"We have strategic relationships with Chinese design houses that other foundries coming to China don't have," GSMC's Wang said. "As domestic IC design becomes more important in the China market, we will benefit."
The Chinese government recently tapped Shanghai Hua Hong NEC Electronics Corp. to supply custom EEPROM chips for national identity smartcards that will be required of all Chinese citizens. Hua Hong NEC will use designs from four domestic IC design houses and will supply two domestic smartcard makers. The fab, which now uses only half of its capacity for foundry work, will also supply ICs for social security smartcards for citizens in the Shanghai region.
Toshio Ohta, executive vice president of the fab, which is a joint venture between NEC and Hua Hong, said the company is benefiting from its government ties and from the celebrated China Project 909, which was aimed at building the country's first 8in.-wafer fab.
Elsewhere, SMIC claims to have garnered a raft of foundry orders from fabless companies in the United States and investment partners Toshiba Corp. and Singapore foundry Chartered Semiconductor Manufacturing Ltd. Chang said the company is also expecting large orders for fast-cycle DRAM from Toshiba and Fujitsu Ltd., which are aiming the chips at network equipment.
Beijing-based Shougang NEC Electronics Co., meanwhile, has carved out a tidy foundry business building driver ICs for thin-film-transistor LCDs. Tsuyoshi Suzuki, president of the foundry, said initially the fab supplied drivers for notebook and monitor TFT-LCDs, but is expanding into the growing market for color display drivers for mobile phones and PDAs.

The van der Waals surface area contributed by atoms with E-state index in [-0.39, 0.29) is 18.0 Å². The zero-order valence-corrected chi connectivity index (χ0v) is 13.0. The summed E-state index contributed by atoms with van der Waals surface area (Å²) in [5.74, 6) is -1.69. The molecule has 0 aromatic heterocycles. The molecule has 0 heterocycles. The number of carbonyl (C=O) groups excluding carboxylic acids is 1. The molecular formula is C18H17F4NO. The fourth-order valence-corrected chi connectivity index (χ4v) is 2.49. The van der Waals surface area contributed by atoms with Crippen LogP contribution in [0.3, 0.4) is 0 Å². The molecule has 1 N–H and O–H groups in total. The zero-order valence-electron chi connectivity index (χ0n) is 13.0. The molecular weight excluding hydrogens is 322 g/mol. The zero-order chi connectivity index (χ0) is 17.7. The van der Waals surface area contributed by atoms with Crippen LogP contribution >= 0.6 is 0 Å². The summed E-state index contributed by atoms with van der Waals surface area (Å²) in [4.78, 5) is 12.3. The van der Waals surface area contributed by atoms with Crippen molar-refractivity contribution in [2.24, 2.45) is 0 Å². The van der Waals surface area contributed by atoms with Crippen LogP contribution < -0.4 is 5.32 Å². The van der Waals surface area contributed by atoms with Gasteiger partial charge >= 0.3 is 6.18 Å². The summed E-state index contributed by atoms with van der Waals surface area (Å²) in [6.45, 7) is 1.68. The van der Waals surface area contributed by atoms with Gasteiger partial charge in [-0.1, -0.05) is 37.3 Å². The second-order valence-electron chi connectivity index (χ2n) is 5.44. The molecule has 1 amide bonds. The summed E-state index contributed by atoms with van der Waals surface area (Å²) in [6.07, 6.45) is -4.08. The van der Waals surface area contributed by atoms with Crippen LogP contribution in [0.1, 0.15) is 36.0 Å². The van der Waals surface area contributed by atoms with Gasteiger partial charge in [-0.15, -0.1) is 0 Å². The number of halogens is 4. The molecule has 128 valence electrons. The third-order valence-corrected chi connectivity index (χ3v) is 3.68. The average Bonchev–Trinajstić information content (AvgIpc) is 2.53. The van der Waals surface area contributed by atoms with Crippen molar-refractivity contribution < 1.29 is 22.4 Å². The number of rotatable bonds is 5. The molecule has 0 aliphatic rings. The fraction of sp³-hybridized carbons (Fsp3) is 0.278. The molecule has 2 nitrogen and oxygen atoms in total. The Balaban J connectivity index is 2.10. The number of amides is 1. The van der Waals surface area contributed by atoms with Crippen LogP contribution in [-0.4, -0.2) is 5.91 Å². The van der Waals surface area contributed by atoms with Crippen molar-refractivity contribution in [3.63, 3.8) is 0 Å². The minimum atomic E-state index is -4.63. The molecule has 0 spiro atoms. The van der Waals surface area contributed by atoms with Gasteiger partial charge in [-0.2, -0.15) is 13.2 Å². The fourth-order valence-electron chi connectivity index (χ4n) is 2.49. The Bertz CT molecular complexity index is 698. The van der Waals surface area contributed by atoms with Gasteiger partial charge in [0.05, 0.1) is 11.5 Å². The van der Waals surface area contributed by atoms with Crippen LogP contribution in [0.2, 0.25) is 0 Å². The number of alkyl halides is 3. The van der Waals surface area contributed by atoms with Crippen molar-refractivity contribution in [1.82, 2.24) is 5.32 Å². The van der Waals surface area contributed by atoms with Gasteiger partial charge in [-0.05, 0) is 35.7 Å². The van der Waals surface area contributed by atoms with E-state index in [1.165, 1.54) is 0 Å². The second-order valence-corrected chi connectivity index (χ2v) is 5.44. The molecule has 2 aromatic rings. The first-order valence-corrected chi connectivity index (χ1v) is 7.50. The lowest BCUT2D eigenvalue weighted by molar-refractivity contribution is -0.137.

Shougang NEC's strategy is to compete on price, according to Suzuki. That will be accomplished by expanding into a new 8in.-wafer fab being built on land donated and cleared by the government at no charge, Suzuki said. The company is also negotiating with UMC and Hynix Semiconductor Inc. to acquire used 8in.-wafer, 0.25-micron equipment.
"Quarter-micron [equipment] is quite adequate for logic and other foundry customers," Suzuki said. "By bringing on our new fab at a fraction of the cost of building a totally new fab, we'll be highly price-competitive in the foundry market."
Market observers expect a substantial amount of new production capacity to be brought on line in China in the next 18 months. GSMC, for example, will start production at its new 8in.-wafer fab by December and will ramp up by making commodity flash, DRAM, and SRAM before moving on to logic, mixed-signal ICs, RF chips, and LCD drivers, Wang said.